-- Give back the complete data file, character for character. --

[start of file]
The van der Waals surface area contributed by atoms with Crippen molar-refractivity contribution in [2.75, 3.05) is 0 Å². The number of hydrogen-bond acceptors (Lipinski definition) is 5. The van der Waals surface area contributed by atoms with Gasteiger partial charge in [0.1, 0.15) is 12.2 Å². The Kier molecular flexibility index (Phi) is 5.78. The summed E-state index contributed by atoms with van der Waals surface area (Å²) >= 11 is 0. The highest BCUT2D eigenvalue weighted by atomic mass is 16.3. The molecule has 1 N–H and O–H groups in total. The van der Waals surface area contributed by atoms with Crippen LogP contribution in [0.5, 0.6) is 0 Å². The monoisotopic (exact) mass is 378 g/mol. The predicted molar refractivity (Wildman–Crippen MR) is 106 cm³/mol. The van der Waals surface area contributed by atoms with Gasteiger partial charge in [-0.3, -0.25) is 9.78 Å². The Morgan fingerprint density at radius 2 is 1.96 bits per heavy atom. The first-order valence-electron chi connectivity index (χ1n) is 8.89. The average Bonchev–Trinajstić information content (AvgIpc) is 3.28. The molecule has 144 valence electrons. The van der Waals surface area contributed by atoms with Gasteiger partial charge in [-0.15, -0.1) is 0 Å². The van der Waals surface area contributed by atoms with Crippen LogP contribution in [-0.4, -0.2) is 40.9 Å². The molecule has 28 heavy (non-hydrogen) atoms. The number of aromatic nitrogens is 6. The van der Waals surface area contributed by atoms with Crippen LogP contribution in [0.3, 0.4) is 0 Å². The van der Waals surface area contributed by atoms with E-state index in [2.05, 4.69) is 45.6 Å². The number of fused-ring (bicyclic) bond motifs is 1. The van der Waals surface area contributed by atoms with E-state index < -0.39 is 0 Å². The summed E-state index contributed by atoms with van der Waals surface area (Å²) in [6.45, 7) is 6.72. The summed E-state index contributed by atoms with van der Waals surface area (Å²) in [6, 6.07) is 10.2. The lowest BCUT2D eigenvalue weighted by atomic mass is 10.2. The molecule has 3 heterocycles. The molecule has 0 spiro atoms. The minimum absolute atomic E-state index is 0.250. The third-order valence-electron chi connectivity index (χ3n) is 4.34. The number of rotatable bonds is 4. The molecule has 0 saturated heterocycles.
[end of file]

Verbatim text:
The van der Waals surface area contributed by atoms with Crippen molar-refractivity contribution in [2.75, 3.05) is 0 Å². The number of hydrogen-bond acceptors (Lipinski definition) is 5. The van der Waals surface area contributed by atoms with Gasteiger partial charge in [0.1, 0.15) is 12.2 Å². The Kier molecular flexibility index (Phi) is 5.78. The summed E-state index contributed by atoms with van der Waals surface area (Å²) >= 11 is 0. The highest BCUT2D eigenvalue weighted by atomic mass is 16.3. The molecule has 1 N–H and O–H groups in total. The van der Waals surface area contributed by atoms with Crippen LogP contribution in [0.5, 0.6) is 0 Å². The monoisotopic (exact) mass is 378 g/mol. The predicted molar refractivity (Wildman–Crippen MR) is 106 cm³/mol. The van der Waals surface area contributed by atoms with Gasteiger partial charge in [-0.3, -0.25) is 9.78 Å². The Morgan fingerprint density at radius 2 is 1.96 bits per heavy atom. The first-order valence-electron chi connectivity index (χ1n) is 8.89. The average Bonchev–Trinajstić information content (AvgIpc) is 3.28. The molecule has 144 valence electrons. The van der Waals surface area contributed by atoms with Gasteiger partial charge in [-0.15, -0.1) is 0 Å². The van der Waals surface area contributed by atoms with Crippen LogP contribution in [-0.4, -0.2) is 40.9 Å². The molecule has 28 heavy (non-hydrogen) atoms. The number of aromatic nitrogens is 6. The van der Waals surface area contributed by atoms with Crippen LogP contribution in [0.3, 0.4) is 0 Å². The van der Waals surface area contributed by atoms with E-state index in [2.05, 4.69) is 45.6 Å². The number of fused-ring (bicyclic) bond motifs is 1. The van der Waals surface area contributed by atoms with E-state index < -0.39 is 0 Å². The summed E-state index contributed by atoms with van der Waals surface area (Å²) in [6.45, 7) is 6.72. The summed E-state index contributed by atoms with van der Waals surface area (Å²) in [6, 6.07) is 10.2. The lowest BCUT2D eigenvalue weighted by atomic mass is 10.2. The molecule has 3 heterocycles. The molecule has 0 spiro atoms. The minimum absolute atomic E-state index is 0.250. The third-order valence-electron chi connectivity index (χ3n) is 4.34. The number of rotatable bonds is 4. The molecule has 0 saturated heterocycles.